Obstetric retrievals make up approximately 8.2% of air medical retrievals in the Northern Territory. Of these, < 1% progress to in-flight births.
In utero transfer is the main aim for air medical retrieval services due to better outcomes.
Increased retrieval distances, health care access for remote populations, and tocolytic choice are key factors for in-flight birth rates.
There has been much newspaper and online news coverage of in-flight obstetric births on commercial aircraft over several decades. This case series reviews several cases of in-flight birth and immediate maternal and neonatal outcomes from air medical retrievals in the Northern Territory of Australia over a 3-year period.
This is a retrospective written case note and electronic medical retrieval record analysis of 4 patients undergoing in-flight, at altitude, obstetric birth.
Four premature births are recorded by CareFlight Operations over a 4-year period from January 2011 to January 2015. All patients involved were preterm; term ranged from 22 weeks to 36 weeks. Tocolysis was implemented on all 4 patients according to local obstetric guidelines. Maternal complications included 1 patient suffering antepartum hemorrhage and 2 patients suffering postpartum hemorrhage. Three neonates born at altitude needed neonatal resuscitation including positive-pressure ventilation. One neonate, 22 weeks’ gestation, died approximately 2 hours after delivery. Maternal follow-up showed no morbidity or mortality at 1 to 6 days after birth.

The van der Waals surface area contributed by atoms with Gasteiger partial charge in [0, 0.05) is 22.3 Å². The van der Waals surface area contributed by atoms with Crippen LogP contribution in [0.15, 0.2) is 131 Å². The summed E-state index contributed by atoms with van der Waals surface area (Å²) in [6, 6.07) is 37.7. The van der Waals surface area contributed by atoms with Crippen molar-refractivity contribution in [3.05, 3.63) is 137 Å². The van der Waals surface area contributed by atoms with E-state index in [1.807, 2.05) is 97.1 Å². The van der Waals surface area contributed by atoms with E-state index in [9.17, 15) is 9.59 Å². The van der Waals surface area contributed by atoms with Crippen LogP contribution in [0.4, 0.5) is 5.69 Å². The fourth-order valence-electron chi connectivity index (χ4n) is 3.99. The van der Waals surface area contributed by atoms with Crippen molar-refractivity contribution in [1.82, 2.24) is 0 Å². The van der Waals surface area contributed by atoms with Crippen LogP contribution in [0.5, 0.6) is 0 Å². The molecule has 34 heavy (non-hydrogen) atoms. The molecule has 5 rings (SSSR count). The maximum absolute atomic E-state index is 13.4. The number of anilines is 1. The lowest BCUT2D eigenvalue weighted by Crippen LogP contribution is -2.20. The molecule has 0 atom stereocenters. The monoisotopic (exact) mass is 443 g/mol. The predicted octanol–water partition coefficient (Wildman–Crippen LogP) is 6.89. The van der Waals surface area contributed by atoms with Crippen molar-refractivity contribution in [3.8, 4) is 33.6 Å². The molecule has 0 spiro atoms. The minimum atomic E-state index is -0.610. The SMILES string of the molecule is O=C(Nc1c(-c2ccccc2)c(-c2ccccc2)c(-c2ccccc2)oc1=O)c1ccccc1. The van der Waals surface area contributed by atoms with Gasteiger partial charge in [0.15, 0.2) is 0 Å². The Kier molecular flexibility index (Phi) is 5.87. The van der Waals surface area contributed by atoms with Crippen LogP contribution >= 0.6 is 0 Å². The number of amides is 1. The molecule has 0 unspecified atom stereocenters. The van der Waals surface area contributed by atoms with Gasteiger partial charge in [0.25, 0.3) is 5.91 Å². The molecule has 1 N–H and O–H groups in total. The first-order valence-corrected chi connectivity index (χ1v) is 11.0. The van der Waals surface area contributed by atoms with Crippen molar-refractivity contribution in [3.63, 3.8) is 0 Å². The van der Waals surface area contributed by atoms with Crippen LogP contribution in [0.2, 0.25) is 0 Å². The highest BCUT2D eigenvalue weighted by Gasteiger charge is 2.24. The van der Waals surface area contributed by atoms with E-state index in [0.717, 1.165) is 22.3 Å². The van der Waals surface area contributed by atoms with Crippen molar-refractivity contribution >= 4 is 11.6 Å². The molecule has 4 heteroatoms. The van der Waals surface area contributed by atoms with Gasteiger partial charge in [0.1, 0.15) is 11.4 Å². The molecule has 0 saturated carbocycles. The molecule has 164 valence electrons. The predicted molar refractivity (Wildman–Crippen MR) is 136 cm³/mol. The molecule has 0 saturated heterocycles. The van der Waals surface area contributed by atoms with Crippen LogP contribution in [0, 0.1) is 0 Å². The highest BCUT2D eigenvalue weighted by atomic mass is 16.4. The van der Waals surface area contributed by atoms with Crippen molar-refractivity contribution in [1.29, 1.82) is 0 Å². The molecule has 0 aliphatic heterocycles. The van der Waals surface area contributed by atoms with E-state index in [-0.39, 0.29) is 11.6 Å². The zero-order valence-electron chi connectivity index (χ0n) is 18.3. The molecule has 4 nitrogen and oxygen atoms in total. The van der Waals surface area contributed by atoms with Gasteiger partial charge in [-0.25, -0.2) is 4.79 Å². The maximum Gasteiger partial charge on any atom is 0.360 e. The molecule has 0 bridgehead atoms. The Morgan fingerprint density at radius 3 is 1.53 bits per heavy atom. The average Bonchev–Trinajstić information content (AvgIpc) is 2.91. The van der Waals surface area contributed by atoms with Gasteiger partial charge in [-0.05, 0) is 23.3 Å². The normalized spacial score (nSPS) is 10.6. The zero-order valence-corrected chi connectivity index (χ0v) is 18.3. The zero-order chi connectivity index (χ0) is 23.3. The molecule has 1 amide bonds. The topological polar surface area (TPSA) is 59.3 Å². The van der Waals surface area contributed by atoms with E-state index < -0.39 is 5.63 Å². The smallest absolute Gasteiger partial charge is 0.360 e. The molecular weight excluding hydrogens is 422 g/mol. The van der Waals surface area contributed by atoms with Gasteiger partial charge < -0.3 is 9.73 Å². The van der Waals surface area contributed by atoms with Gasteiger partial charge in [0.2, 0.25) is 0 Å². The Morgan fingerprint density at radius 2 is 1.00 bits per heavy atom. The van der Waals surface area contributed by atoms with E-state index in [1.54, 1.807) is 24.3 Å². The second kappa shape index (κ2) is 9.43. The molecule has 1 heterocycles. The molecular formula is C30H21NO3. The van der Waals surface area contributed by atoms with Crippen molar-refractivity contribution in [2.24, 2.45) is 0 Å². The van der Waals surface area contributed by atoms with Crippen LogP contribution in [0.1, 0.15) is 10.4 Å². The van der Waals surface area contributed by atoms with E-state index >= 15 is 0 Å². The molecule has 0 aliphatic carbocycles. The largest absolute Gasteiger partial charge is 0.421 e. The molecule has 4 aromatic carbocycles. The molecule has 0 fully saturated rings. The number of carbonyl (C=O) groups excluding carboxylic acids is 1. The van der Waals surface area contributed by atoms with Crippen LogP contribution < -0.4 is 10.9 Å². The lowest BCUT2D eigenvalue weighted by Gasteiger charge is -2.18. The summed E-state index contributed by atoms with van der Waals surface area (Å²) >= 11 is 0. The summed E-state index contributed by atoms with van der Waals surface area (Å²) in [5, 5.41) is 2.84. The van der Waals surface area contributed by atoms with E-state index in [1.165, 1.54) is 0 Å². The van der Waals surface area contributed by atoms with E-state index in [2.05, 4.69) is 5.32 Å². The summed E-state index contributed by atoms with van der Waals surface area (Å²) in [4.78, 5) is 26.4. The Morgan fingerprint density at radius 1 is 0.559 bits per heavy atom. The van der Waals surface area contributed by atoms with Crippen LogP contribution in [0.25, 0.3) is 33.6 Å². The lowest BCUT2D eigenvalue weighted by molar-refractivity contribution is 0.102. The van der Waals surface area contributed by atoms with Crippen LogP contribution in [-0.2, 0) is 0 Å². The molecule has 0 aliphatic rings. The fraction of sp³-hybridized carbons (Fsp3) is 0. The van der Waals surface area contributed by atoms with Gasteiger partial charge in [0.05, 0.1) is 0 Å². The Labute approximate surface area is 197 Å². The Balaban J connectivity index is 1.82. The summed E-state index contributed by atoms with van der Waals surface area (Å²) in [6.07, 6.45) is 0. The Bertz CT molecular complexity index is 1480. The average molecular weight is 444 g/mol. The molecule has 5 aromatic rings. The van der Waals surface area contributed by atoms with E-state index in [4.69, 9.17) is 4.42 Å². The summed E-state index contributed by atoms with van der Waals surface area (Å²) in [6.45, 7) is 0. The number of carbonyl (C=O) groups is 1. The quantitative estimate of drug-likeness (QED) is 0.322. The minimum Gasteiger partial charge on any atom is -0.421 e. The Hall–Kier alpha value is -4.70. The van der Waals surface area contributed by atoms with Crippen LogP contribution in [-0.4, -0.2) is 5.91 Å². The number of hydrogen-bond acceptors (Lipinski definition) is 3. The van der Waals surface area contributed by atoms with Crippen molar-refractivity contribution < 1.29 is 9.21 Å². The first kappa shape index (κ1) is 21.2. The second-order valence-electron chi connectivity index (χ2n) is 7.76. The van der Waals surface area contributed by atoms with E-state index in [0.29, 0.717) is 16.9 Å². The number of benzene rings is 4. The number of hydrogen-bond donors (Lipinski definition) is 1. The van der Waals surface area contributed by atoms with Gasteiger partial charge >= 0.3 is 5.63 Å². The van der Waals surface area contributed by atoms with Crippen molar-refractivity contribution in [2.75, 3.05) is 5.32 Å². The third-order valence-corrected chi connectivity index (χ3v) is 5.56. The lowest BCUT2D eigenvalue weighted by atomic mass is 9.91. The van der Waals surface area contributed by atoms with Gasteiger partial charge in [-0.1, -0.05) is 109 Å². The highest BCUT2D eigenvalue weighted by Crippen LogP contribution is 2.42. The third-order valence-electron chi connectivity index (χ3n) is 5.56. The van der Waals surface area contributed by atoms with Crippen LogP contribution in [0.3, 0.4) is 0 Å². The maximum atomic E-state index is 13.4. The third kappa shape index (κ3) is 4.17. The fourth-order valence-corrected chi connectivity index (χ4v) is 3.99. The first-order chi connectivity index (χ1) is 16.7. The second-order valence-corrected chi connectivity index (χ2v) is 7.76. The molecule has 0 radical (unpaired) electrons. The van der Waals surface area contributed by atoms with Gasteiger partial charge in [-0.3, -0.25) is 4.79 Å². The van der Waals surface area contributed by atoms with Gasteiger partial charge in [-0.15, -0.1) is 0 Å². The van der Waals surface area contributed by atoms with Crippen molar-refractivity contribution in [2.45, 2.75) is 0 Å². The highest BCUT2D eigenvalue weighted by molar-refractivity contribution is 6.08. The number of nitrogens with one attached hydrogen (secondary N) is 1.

In-flight deliveries are rare events in air medical medicine. This case series includes patients of variable preterm gestation and correlates poor outcomes to prematurity of neonates. Close communication between remote clinics, obstetric centers, and air medical teams plus up-to-date early labor guidelines are essential for safe practice and to limit the risk of in-flight births.
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Published online: July 25, 2016
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